reviewed a range of interventions to improve compliance with the 5 Moments, and notes the potential reductions in hospital-acquired infections.
      Relatively few studies investigate the quality of the hand hygiene in health care settings.
      • Tschudin-Sutter S
      • Sepulcri D
      • Dangel M
      • Schuhmacher H
      • Widmer AF
      Compliance with the World Health Organization hand hygiene technique: a prospective observational study.
      • Widmer AF
      • Conzelmann M
      • Tomic M
      • Frei R
      • Stranden AM
      Introducing alcohol-based hand rub for hand hygiene: the critical need for training.
      • Arias AV
      • Garcell HG
      • Ochoa YR
      • Arias KF
      • Miranda FR
      Assessment of hand hygiene techniques using the World Health Organization's six steps.
      These studies show low adherence, 8%-15%, with the WHO 6-step technique for hand hygiene. Various strategies have been used to improve hand hygiene quality, and frequent short training sessions have reduced methicillin-resistant Staphylococcus aureus infection rates.
      • Conrad A
      • Kaier K
      • Frank U
      • Dettenkofer M
      Are short training sessions on hand hygiene effective in preventing hospital-acquired MRSA? A time-series analysis.
      Individualized regular training was more effective than lectures at creating a “culture of prevention,” and resulted in a reduction in bloodstream infections.
      • Lobo RD
      • Levin AS
      • Oliveira MS
      • Gomes LM
      • Gobara S
      • Park M
      • et al.
      Evaluation of interventions to reduce catheter-associated bloodstream infection: continuous tailored education versus one basic lecture.
      In the video auditing of hand hygiene practices, videos are manually coded by researchers to classify and count different behaviors. Video auditing has been used to record activates at handwashing sinks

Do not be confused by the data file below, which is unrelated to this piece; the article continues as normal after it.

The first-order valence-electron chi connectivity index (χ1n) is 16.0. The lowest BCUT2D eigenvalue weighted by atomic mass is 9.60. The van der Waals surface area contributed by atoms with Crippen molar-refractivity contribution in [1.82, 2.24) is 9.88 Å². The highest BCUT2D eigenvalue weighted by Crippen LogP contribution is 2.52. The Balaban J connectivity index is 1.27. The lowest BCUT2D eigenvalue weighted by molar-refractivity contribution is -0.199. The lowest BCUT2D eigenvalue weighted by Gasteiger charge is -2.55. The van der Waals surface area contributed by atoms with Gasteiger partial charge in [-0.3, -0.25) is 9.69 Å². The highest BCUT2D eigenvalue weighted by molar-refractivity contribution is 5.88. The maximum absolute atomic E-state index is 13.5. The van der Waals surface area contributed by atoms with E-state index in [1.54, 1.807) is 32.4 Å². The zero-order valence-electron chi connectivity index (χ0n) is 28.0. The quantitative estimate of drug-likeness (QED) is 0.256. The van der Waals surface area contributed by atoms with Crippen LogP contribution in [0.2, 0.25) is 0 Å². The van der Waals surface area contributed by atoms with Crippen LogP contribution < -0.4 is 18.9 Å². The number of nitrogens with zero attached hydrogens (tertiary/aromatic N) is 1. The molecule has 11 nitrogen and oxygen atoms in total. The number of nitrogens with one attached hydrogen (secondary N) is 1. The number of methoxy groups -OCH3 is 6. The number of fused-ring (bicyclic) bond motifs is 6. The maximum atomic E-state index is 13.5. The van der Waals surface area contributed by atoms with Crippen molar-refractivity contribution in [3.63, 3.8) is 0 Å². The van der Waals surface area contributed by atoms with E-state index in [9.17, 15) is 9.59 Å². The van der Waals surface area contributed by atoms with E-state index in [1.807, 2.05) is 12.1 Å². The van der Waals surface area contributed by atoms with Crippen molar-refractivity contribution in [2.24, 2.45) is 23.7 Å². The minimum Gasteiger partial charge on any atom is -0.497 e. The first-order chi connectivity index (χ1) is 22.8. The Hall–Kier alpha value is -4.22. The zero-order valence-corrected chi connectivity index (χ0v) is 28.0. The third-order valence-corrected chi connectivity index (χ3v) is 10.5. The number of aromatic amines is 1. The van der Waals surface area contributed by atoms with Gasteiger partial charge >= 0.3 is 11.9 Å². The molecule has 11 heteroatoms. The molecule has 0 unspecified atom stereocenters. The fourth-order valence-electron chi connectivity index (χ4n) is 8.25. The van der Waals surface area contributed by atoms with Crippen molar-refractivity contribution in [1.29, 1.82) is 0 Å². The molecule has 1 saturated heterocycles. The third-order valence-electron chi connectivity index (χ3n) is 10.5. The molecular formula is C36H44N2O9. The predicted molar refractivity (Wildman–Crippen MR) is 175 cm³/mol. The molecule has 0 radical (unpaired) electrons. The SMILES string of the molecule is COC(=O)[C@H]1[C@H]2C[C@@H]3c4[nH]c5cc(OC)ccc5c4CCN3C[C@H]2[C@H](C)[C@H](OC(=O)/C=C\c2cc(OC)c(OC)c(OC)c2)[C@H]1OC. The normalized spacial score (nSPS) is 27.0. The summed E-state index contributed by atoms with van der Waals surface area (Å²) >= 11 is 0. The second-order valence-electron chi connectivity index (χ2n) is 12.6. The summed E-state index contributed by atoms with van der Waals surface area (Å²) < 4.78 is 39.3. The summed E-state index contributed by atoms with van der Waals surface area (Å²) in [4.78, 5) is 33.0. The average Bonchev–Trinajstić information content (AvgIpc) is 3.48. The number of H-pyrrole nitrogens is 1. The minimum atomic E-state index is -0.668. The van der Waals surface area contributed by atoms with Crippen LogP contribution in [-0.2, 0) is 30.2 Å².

• Grabowski M
      • Lobo JM
      • Gunnell B
      • Enfield K
      • Carpenter R
      • Barnes L
      • et al.
      Characterizations of handwashing sink activities in a single hospital medical intensive care unit.
      • Gautschi N
      • Marschall J
      • Candinas D
      • Banz VM
      Effect of music on surgical hand disinfection: a video-based intervention study.
      and in patient rooms,
      • Brouqui P
      • Boudjema S
      • Reynier P
      • Dufour JC
      • Florea O
      • et al.
      Hand hygiene analyzed by video recording.
      but real-time feedback was not provided. Remote video auditing is where remote human operators examine samples of live video footage from the clinical setting and deliver near real-time feedback to a cohort of staff. This approach has been used to improve the quantity of hand hygiene from 10% opportunities to 85%.
      • Armellino D
      • Hussain E
      • Schilling ME
      • Senicola W
      • Eichorn A
      • Dlugacz Y
      • et al.
      Using high-technology to enforce low-technology safety measures: the use of third-party remote video auditing and real-time feedback in healthcare.
      Remote video auditing does not directly address hand hygiene quality, and concerns have been raised regarding its impact on privacy.
      Automatic video auditing (AVA) is where a computer automatically analyzes the video and provides real-time feedback to each individual user. Privacy is ensured as no videos are stored on the device and no videos leave the device. AVA has been shown to improve training outcomes.
      • Ghosh A
      • Ameling S
      • Zhou J
      • Lacey G
      • Creamer E
      • Dolan A
      • et al.
      Pilot evaluation of a ward-based automated hand hygiene training system.
      • Stewardson AJ
      • Iten A
      • Camus V
      • Gayet-Ageron A
      • Caulfield D
      • Lacey G
      • et al.